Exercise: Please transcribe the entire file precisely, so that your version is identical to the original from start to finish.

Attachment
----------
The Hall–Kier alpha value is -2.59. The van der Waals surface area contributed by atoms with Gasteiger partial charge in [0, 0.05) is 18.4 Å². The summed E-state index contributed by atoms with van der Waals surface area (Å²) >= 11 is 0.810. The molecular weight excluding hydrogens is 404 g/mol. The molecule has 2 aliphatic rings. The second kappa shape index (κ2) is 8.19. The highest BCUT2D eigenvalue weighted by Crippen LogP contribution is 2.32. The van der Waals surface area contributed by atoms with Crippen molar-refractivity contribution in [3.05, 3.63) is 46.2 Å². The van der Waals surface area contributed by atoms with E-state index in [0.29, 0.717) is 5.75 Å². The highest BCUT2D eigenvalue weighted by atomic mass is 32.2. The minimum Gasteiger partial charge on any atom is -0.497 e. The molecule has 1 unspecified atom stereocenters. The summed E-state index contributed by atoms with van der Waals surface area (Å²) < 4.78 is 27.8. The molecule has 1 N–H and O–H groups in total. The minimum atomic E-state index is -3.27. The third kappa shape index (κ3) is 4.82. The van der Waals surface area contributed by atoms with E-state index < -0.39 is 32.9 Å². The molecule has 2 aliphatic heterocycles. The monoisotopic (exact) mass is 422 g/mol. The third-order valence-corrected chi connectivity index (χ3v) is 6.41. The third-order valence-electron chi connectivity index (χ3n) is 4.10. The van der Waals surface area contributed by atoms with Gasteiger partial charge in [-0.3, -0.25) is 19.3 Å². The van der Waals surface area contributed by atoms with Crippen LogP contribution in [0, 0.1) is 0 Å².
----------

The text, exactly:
The Hall–Kier alpha value is -2.59. The van der Waals surface area contributed by atoms with Gasteiger partial charge in [0, 0.05) is 18.4 Å². The summed E-state index contributed by atoms with van der Waals surface area (Å²) >= 11 is 0.810. The molecular weight excluding hydrogens is 404 g/mol. The molecule has 2 aliphatic rings. The second kappa shape index (κ2) is 8.19. The highest BCUT2D eigenvalue weighted by Crippen LogP contribution is 2.32. The van der Waals surface area contributed by atoms with Crippen molar-refractivity contribution in [3.05, 3.63) is 46.2 Å². The van der Waals surface area contributed by atoms with E-state index in [0.29, 0.717) is 5.75 Å². The highest BCUT2D eigenvalue weighted by atomic mass is 32.2. The minimum Gasteiger partial charge on any atom is -0.497 e. The molecule has 1 unspecified atom stereocenters. The summed E-state index contributed by atoms with van der Waals surface area (Å²) < 4.78 is 27.8. The molecule has 1 N–H and O–H groups in total. The minimum atomic E-state index is -3.27. The third kappa shape index (κ3) is 4.82. The van der Waals surface area contributed by atoms with E-state index < -0.39 is 32.9 Å². The molecule has 2 aliphatic heterocycles. The monoisotopic (exact) mass is 422 g/mol. The third-order valence-corrected chi connectivity index (χ3v) is 6.41. The third-order valence-electron chi connectivity index (χ3n) is 4.10. The van der Waals surface area contributed by atoms with Gasteiger partial charge in [-0.3, -0.25) is 19.3 Å². The van der Waals surface area contributed by atoms with Crippen LogP contribution in [0, 0.1) is 0 Å².